The City and the Pioneer Museum management recently reached a partial settlement, agreeing to work with the court to resolve disputes about ownership of the various artifacts. I’m looking forward to completing the management transition and to a unified system of historic museums in Golden. The non-profit organization managing all three museums (as of tomorrow) will be hosting some community open houses next year as they chart their course for the years ahead, and I invite everyone with an interest to participate.

The Status and Future of Golden's Historical Museums

The City of Golden owns three historical museums: Astor House, Clear Creek History Park, and the Pioneer Museum. One local non-profit organization has had the contract to run Astor House and Clear Creek while another has had the contract for the Pioneer Museum. Because both of the contracts were expiring at the end of 2008, City Council published a Request for Proposals inviting the current operators and anyone else who might be interested in running the museums to submit proposals for consideration. Although it would undoubtedly be easier simply to renew the current contracts, I believe periodically inviting proposals like this is a good policy because it requires the current operators to make the case for maintaining their current role and it allows the community to entertain other options.

Each of the current operators submitted proposals, and the City submitted as well. Because city staff submitted a proposal, we firewalled them from the process. The process was extensive, rigorous, and extremely transparent. It included an independent audit of all three museums, evaluations of all the submitted proposals by a Technical Review Committee of museum and non-profit experts, and a great deal of public comment. After considering all of the available information and the many comments offered by members of the community, the City Council made the difficult decision to unify management of Golden’s historical museums and to award the contract to the Friends of Astor House based on the strength of their proposal.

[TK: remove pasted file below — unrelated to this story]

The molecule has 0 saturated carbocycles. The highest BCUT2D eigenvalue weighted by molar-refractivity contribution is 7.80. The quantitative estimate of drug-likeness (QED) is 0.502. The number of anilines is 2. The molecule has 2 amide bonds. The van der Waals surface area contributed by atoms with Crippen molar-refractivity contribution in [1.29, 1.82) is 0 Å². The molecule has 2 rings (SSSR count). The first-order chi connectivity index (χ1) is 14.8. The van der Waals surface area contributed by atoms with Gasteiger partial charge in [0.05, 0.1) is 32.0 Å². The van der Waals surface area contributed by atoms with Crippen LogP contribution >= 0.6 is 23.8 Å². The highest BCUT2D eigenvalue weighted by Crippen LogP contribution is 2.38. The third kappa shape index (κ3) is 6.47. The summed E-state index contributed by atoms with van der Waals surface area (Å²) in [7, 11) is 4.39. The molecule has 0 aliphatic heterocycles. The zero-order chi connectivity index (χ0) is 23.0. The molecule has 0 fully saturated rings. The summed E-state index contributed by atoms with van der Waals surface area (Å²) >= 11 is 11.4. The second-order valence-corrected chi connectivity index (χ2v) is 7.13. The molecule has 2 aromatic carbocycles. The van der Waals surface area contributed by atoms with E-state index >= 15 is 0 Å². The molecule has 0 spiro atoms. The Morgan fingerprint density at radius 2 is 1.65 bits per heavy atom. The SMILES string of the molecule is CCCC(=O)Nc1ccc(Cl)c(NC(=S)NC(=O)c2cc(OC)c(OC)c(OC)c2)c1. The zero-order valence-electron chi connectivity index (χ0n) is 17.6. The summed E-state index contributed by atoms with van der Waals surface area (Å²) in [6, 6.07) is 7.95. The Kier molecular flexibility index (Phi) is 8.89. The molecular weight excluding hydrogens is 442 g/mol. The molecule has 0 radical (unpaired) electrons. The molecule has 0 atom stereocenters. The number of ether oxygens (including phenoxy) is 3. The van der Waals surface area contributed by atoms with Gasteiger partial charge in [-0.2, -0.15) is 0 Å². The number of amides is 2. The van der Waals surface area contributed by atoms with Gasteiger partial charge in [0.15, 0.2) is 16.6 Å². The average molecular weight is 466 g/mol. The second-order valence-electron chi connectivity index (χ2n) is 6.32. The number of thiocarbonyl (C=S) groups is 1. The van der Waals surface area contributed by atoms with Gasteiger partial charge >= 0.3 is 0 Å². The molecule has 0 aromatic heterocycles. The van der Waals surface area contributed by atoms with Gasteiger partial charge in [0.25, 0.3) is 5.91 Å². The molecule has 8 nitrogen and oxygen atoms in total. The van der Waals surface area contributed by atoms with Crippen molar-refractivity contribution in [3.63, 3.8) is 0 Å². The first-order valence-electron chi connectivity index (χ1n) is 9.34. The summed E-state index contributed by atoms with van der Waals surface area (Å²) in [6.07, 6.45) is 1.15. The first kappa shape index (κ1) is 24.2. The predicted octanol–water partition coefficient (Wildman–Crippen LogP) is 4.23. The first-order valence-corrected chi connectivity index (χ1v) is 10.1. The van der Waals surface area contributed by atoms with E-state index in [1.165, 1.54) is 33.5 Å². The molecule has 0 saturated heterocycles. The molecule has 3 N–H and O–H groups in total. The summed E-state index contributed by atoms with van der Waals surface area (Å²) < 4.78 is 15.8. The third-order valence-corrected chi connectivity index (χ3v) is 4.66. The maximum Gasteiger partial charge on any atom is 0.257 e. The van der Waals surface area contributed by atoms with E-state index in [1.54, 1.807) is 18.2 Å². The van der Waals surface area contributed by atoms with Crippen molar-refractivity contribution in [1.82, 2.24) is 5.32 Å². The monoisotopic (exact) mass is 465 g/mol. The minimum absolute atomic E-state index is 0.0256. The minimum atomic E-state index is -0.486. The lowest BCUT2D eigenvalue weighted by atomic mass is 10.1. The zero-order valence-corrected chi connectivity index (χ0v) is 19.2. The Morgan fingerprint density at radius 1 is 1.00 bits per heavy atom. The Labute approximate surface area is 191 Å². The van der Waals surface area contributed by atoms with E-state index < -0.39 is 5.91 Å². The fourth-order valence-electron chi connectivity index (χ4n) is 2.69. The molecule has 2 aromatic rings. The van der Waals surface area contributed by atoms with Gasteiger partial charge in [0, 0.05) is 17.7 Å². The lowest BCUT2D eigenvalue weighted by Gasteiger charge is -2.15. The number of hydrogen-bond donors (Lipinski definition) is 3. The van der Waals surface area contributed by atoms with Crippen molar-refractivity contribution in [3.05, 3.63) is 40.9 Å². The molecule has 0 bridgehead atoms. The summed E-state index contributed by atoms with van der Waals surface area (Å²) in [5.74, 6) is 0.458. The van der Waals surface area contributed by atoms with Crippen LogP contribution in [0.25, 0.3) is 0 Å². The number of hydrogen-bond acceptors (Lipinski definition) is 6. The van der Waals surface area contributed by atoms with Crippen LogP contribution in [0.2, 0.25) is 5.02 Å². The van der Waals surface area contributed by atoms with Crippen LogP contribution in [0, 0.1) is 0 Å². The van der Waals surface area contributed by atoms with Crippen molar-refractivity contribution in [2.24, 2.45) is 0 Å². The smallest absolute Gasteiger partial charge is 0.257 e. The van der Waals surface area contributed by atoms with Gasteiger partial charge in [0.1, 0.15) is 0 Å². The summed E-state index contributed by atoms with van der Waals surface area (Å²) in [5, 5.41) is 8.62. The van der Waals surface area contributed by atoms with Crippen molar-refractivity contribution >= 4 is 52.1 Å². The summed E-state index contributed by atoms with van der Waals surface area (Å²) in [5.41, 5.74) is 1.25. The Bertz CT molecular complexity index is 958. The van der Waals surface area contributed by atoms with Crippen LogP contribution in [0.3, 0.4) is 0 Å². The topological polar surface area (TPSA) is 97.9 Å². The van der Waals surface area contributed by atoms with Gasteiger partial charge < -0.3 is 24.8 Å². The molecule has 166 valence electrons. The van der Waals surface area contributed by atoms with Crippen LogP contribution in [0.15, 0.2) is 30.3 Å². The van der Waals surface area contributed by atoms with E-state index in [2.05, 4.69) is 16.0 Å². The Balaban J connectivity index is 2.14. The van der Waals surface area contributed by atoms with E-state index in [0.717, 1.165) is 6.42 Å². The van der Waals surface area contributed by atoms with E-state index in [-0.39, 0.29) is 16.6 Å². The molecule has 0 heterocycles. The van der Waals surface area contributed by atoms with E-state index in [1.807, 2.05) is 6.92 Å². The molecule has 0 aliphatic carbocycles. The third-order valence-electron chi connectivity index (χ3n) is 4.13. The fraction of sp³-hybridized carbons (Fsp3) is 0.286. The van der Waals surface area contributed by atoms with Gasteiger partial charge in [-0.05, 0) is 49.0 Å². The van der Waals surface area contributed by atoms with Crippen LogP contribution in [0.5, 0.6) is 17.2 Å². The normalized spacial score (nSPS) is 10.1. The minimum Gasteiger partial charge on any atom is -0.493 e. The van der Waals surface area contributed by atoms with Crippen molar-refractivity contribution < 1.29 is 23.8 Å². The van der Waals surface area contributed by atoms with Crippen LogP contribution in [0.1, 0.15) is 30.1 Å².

The non-profit running the Pioneer Museum has taken a scorched earth approach to not getting their contract renewed, attempting to claim ownership of many of the community’s historical artifacts and generally making the transition as difficult as possible. The Golden Transcript recently chastised them for appearing to have adopted the attitude that: “if they can’t have the museum and its collection, then nobody will.” The risk to the community’s historical artifacts was severe enough that the City of Golden asked the courts to intervene. The city’s lawsuit was in response to reports that the current museum managers have been improperly packaging and possibly removing items owned by the community without the permission or authority to do so.

The City and the Pioneer Museum management recently reached a partial settlement, agreeing to work with the court to resolve disputes about ownership of the various artifacts. I’m looking forward to completing the management transition and to a unified system of historic museums in Golden. The non-profit organization managing all three museums (as of tomorrow) will be hosting some community open houses next year as they chart their course for the years ahead, and I invite everyone with an interest to participate.